A little over a month ago, a huge storm rolled through overnight. It woke me up once and Zeke too. The other dog, Oak, slept through the whole thing, deaf as he is. The next morning, my apartment courtyard, the sidewalks, and the cars parked in the street were littered with leaves, twigs and hailstones. I fed the dogs and took them down the green and white sidewalks to the small park a block from my apartment. As they did their business, I watched a man with a bicycle stop a young guy across the street. They were looking at their phones together. I heard the young guy say, “Sorry, I can’t help,” and walk away. The man took his bicycle and walked it across to my side of the street. Oak was just pinching off a turd.
“Hey, brother,” bicycle man said. He walked across the grass to me.
“Watch it,” I said and pointed to the ground and Oak’s pile that the man was about to step in.
He looked down. “Man! It hailed last night, huh?” Before I could reply he said, “I wonder if you can help me. I got a new phone and I don’t know how to text someone.”
He pulled out his phone and showed it to me. “I want to send a text to this guy,” he said, pointing at a name in his contact list. Then he went back to the home screen. It said For Emergency Calls Only. I was about to tell him that the problem was that his phone didn’t have service. But before I could say anything, he hit the text app icon. The guy he wanted to text had sent a message before. So I walked him through replying. I figured it wouldn’t work, and then I could point out the warning on the home screen. After showing him to hit the blue triangle to send the text, it looked like it went through. He gave me a big smile. “Thanks, brother. Now how do I get back?” I showed him how to both go back one level and also how to go straight to the home screen. A big smile from him again. “Thanks, brother.”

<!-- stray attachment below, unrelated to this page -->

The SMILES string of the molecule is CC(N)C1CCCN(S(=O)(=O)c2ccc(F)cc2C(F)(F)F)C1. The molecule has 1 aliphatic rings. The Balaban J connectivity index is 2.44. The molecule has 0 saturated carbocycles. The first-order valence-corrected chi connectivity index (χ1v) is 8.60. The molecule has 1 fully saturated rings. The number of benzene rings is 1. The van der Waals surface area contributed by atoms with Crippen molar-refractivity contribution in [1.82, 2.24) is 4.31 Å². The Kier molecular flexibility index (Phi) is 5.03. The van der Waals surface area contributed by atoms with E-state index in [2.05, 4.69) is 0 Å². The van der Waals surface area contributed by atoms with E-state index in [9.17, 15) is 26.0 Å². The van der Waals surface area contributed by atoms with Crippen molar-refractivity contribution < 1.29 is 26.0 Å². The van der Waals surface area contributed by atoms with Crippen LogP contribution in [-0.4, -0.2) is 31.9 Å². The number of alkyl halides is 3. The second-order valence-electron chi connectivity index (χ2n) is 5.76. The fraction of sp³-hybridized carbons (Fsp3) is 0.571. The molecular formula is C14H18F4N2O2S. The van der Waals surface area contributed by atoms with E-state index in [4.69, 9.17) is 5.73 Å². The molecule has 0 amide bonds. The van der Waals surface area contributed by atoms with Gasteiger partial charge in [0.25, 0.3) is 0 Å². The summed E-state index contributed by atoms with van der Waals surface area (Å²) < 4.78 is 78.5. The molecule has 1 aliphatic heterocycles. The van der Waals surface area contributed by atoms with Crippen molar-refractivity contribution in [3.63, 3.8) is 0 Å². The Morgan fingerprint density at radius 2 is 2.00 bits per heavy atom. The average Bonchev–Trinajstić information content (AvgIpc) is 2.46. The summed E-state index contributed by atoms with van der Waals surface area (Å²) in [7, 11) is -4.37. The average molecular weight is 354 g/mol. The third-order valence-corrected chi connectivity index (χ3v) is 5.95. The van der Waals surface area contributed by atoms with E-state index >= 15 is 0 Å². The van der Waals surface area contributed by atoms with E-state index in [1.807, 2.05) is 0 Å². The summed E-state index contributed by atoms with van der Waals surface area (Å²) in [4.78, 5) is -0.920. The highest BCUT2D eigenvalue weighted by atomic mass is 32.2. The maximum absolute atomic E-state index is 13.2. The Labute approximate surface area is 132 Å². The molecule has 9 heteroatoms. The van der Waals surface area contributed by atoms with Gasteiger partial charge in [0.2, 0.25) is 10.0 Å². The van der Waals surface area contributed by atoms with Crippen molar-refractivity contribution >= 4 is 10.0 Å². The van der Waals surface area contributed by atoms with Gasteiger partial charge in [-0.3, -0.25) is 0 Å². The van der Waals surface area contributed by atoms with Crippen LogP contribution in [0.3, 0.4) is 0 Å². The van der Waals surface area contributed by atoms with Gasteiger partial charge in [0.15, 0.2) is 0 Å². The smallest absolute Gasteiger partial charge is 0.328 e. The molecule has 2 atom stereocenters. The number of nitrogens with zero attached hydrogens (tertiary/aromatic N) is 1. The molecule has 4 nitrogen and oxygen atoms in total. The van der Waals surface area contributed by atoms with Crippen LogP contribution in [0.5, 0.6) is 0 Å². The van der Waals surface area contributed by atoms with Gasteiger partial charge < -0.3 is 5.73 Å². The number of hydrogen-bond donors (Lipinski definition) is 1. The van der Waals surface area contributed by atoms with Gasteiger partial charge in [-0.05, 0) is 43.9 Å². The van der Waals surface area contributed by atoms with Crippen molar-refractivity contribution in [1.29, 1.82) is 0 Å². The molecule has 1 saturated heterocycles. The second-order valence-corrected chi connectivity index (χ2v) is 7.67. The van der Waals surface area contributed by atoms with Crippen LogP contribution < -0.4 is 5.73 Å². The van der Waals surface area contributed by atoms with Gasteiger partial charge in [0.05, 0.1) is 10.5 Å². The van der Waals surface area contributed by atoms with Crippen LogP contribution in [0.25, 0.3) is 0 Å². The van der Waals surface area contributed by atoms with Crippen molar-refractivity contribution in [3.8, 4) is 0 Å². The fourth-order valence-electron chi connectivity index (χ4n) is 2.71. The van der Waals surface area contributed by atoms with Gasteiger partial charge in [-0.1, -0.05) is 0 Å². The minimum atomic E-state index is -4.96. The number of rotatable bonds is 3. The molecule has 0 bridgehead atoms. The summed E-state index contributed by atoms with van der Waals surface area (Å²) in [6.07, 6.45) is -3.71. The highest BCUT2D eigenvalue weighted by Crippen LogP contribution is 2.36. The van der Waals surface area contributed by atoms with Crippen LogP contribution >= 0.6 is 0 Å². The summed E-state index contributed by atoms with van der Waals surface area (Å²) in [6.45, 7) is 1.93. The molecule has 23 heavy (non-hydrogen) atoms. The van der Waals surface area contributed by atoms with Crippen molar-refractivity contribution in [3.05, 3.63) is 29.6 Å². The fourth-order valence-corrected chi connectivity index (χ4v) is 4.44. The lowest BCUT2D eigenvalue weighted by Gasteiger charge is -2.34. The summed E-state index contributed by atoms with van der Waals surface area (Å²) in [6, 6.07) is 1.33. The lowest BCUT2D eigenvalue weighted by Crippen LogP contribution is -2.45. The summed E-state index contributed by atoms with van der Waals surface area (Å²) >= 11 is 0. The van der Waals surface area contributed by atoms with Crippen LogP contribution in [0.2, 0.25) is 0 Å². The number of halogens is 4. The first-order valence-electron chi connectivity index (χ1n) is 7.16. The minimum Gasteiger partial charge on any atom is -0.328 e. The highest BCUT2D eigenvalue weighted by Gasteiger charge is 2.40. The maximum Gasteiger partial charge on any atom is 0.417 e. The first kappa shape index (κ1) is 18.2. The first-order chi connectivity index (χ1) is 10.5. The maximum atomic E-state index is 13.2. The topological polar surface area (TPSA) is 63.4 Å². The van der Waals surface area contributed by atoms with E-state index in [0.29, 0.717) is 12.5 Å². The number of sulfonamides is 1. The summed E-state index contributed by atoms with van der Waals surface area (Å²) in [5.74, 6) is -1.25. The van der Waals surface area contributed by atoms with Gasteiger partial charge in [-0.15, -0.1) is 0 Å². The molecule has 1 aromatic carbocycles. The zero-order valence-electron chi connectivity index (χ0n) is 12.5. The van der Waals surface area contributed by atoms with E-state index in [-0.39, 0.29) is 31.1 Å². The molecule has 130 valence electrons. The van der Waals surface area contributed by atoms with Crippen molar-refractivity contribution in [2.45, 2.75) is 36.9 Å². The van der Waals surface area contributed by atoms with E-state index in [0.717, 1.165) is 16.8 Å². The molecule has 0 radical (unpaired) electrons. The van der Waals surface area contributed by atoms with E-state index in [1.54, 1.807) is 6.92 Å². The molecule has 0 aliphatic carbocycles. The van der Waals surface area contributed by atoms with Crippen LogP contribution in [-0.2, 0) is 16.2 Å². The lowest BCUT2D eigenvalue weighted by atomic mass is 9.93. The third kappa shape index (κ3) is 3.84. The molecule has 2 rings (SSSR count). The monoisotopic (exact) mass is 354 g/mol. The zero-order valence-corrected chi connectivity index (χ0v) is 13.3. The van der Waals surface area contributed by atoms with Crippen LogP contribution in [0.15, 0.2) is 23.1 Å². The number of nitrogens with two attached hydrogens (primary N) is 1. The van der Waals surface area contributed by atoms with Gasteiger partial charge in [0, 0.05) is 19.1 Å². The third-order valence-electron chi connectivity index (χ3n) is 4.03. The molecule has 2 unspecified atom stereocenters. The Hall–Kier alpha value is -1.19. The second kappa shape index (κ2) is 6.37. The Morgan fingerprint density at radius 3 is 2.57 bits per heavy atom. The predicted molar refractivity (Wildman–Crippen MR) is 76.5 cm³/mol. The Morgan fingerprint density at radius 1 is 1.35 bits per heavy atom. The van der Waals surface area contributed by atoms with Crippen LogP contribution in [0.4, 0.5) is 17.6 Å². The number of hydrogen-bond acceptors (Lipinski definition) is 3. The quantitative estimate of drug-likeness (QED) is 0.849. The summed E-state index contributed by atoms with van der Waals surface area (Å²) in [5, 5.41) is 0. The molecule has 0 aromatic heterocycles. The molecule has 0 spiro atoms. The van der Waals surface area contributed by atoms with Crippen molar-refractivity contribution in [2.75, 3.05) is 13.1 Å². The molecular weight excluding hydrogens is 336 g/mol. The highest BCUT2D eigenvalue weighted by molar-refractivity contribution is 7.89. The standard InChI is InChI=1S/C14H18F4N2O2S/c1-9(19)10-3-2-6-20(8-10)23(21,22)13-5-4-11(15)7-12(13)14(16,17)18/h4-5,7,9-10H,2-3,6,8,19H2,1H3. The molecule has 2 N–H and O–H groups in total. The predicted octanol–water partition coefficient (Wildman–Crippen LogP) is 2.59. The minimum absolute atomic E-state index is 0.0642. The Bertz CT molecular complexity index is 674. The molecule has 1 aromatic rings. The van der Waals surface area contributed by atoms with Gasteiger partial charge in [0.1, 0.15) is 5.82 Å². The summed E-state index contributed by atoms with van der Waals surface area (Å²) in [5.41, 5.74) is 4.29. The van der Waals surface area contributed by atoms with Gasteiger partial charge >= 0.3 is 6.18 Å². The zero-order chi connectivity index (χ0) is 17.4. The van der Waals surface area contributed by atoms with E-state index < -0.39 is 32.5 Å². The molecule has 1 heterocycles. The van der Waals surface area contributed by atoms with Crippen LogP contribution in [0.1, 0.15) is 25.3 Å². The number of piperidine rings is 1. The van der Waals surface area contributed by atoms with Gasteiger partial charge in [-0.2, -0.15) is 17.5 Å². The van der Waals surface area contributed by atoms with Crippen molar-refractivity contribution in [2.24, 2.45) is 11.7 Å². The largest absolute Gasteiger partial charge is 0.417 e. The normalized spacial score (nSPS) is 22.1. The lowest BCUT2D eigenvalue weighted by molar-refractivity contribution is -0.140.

I picked up Oak’s pile in a plastic grocery bag and threw it in the black steel trash barrel. I started to head back to my building. The man started to head the opposite way with his bicycle, but he stopped.
“Hey, brother. I’m putting on an event over in RiNo*. It’s on June fifteenth. It’s a concert. Miller is playing. It’s going to make a ton of work for people, the people that want to work. I like to create jobs for those people. Not everyone wants to work, but some do. It’s better than them sleeping in this park while you’re trying to walk your dogs. Right?”